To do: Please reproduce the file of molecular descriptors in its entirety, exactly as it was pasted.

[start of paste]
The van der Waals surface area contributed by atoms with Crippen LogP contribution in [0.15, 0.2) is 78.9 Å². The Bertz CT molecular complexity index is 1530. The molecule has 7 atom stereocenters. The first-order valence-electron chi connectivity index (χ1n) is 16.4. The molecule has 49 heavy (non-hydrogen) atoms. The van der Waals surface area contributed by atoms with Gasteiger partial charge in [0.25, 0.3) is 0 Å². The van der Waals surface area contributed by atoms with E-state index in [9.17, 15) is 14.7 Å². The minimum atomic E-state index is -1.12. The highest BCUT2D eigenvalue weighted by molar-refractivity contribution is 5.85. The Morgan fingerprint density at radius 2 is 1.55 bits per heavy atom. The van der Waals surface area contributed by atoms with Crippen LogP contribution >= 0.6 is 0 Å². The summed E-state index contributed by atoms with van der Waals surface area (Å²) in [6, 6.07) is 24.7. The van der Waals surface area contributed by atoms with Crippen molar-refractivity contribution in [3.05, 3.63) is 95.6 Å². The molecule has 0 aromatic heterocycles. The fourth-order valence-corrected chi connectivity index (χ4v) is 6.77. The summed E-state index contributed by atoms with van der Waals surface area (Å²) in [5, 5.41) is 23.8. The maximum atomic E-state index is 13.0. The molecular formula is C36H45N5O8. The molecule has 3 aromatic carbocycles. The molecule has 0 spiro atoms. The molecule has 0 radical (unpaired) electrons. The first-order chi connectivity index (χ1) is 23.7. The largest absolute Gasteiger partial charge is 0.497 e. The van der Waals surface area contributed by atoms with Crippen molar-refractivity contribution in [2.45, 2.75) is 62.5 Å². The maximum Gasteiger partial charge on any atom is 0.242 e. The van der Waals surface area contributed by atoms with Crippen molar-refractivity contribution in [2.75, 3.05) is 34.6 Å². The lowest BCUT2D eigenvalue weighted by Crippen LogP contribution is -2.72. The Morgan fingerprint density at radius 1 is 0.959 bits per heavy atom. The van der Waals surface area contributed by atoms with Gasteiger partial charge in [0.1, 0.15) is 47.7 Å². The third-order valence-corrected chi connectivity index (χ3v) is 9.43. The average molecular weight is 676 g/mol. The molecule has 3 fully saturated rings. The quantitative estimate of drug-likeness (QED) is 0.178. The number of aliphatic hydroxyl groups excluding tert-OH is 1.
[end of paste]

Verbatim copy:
The van der Waals surface area contributed by atoms with Crippen LogP contribution in [0.15, 0.2) is 78.9 Å². The Bertz CT molecular complexity index is 1530. The molecule has 7 atom stereocenters. The first-order valence-electron chi connectivity index (χ1n) is 16.4. The molecule has 49 heavy (non-hydrogen) atoms. The van der Waals surface area contributed by atoms with Gasteiger partial charge in [0.25, 0.3) is 0 Å². The van der Waals surface area contributed by atoms with E-state index in [9.17, 15) is 14.7 Å². The minimum atomic E-state index is -1.12. The highest BCUT2D eigenvalue weighted by molar-refractivity contribution is 5.85. The Morgan fingerprint density at radius 2 is 1.55 bits per heavy atom. The van der Waals surface area contributed by atoms with Crippen LogP contribution >= 0.6 is 0 Å². The summed E-state index contributed by atoms with van der Waals surface area (Å²) in [6, 6.07) is 24.7. The van der Waals surface area contributed by atoms with Crippen molar-refractivity contribution in [3.05, 3.63) is 95.6 Å². The molecule has 0 aromatic heterocycles. The fourth-order valence-corrected chi connectivity index (χ4v) is 6.77. The summed E-state index contributed by atoms with van der Waals surface area (Å²) in [5, 5.41) is 23.8. The maximum atomic E-state index is 13.0. The molecular formula is C36H45N5O8. The molecule has 3 aromatic carbocycles. The molecule has 0 spiro atoms. The molecule has 0 radical (unpaired) electrons. The first-order chi connectivity index (χ1) is 23.7. The largest absolute Gasteiger partial charge is 0.497 e. The van der Waals surface area contributed by atoms with Crippen molar-refractivity contribution in [2.45, 2.75) is 62.5 Å². The maximum Gasteiger partial charge on any atom is 0.242 e. The van der Waals surface area contributed by atoms with Crippen molar-refractivity contribution in [2.75, 3.05) is 34.6 Å². The lowest BCUT2D eigenvalue weighted by Crippen LogP contribution is -2.72. The Morgan fingerprint density at radius 1 is 0.959 bits per heavy atom. The van der Waals surface area contributed by atoms with Gasteiger partial charge in [0.1, 0.15) is 47.7 Å². The third-order valence-corrected chi connectivity index (χ3v) is 9.43. The average molecular weight is 676 g/mol. The molecule has 3 fully saturated rings. The quantitative estimate of drug-likeness (QED) is 0.178. The number of aliphatic hydroxyl groups excluding tert-OH is 1.